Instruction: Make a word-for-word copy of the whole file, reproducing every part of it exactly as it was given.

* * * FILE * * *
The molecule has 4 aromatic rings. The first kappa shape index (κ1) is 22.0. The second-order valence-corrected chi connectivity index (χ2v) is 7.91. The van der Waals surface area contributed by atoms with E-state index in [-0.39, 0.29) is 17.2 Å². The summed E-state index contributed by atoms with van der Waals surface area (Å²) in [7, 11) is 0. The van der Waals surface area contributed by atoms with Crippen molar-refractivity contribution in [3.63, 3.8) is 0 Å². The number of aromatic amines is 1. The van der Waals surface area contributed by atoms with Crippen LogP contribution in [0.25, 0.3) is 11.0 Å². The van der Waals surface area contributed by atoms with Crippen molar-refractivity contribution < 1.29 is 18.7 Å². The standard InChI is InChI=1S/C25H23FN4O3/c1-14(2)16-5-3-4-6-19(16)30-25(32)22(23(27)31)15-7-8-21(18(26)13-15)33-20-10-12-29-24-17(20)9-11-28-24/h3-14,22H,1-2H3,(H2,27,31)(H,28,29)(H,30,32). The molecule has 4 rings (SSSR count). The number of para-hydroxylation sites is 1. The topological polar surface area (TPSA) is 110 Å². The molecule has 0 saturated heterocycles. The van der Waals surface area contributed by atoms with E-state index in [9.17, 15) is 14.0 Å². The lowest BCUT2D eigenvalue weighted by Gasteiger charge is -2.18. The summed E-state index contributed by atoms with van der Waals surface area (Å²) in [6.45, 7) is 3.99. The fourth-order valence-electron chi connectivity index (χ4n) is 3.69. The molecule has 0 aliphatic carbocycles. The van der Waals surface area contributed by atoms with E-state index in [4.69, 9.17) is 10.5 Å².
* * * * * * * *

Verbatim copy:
The molecule has 4 aromatic rings. The first kappa shape index (κ1) is 22.0. The second-order valence-corrected chi connectivity index (χ2v) is 7.91. The van der Waals surface area contributed by atoms with E-state index in [-0.39, 0.29) is 17.2 Å². The summed E-state index contributed by atoms with van der Waals surface area (Å²) in [7, 11) is 0. The van der Waals surface area contributed by atoms with Crippen molar-refractivity contribution in [3.63, 3.8) is 0 Å². The number of aromatic amines is 1. The van der Waals surface area contributed by atoms with Crippen LogP contribution in [0.25, 0.3) is 11.0 Å². The van der Waals surface area contributed by atoms with Crippen molar-refractivity contribution < 1.29 is 18.7 Å². The standard InChI is InChI=1S/C25H23FN4O3/c1-14(2)16-5-3-4-6-19(16)30-25(32)22(23(27)31)15-7-8-21(18(26)13-15)33-20-10-12-29-24-17(20)9-11-28-24/h3-14,22H,1-2H3,(H2,27,31)(H,28,29)(H,30,32). The molecule has 4 rings (SSSR count). The number of para-hydroxylation sites is 1. The topological polar surface area (TPSA) is 110 Å². The molecule has 0 saturated heterocycles. The van der Waals surface area contributed by atoms with E-state index in [9.17, 15) is 14.0 Å². The lowest BCUT2D eigenvalue weighted by Gasteiger charge is -2.18. The summed E-state index contributed by atoms with van der Waals surface area (Å²) in [6.45, 7) is 3.99. The fourth-order valence-electron chi connectivity index (χ4n) is 3.69. The molecule has 0 aliphatic carbocycles. The van der Waals surface area contributed by atoms with E-state index in [4.69, 9.17) is 10.5 Å².